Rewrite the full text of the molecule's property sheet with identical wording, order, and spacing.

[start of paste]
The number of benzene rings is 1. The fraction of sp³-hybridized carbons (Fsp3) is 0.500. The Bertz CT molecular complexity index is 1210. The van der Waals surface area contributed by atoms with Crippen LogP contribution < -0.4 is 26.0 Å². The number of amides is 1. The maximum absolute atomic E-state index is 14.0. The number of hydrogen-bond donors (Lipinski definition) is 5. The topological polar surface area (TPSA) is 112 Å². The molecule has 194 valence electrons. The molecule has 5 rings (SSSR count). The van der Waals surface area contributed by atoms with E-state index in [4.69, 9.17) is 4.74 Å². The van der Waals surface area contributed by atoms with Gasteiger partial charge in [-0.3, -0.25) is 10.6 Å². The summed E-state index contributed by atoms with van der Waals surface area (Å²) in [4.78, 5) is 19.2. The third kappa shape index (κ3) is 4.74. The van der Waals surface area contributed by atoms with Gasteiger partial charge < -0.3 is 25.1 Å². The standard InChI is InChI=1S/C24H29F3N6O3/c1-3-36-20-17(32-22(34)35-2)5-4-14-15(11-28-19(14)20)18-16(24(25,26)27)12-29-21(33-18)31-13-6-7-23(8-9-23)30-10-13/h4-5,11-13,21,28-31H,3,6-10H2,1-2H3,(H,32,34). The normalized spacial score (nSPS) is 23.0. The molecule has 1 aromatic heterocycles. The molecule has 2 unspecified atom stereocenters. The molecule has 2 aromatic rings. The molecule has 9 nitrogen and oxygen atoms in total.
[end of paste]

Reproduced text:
The number of benzene rings is 1. The fraction of sp³-hybridized carbons (Fsp3) is 0.500. The Bertz CT molecular complexity index is 1210. The van der Waals surface area contributed by atoms with Crippen LogP contribution < -0.4 is 26.0 Å². The number of amides is 1. The maximum absolute atomic E-state index is 14.0. The number of hydrogen-bond donors (Lipinski definition) is 5. The topological polar surface area (TPSA) is 112 Å². The molecule has 194 valence electrons. The molecule has 5 rings (SSSR count). The van der Waals surface area contributed by atoms with E-state index in [4.69, 9.17) is 4.74 Å². The van der Waals surface area contributed by atoms with Gasteiger partial charge in [-0.3, -0.25) is 10.6 Å². The summed E-state index contributed by atoms with van der Waals surface area (Å²) in [4.78, 5) is 19.2. The third kappa shape index (κ3) is 4.74. The van der Waals surface area contributed by atoms with Gasteiger partial charge < -0.3 is 25.1 Å². The standard InChI is InChI=1S/C24H29F3N6O3/c1-3-36-20-17(32-22(34)35-2)5-4-14-15(11-28-19(14)20)18-16(24(25,26)27)12-29-21(33-18)31-13-6-7-23(8-9-23)30-10-13/h4-5,11-13,21,28-31H,3,6-10H2,1-2H3,(H,32,34). The normalized spacial score (nSPS) is 23.0. The molecule has 1 aromatic heterocycles. The molecule has 2 unspecified atom stereocenters. The molecule has 2 aromatic rings. The molecule has 9 nitrogen and oxygen atoms in total.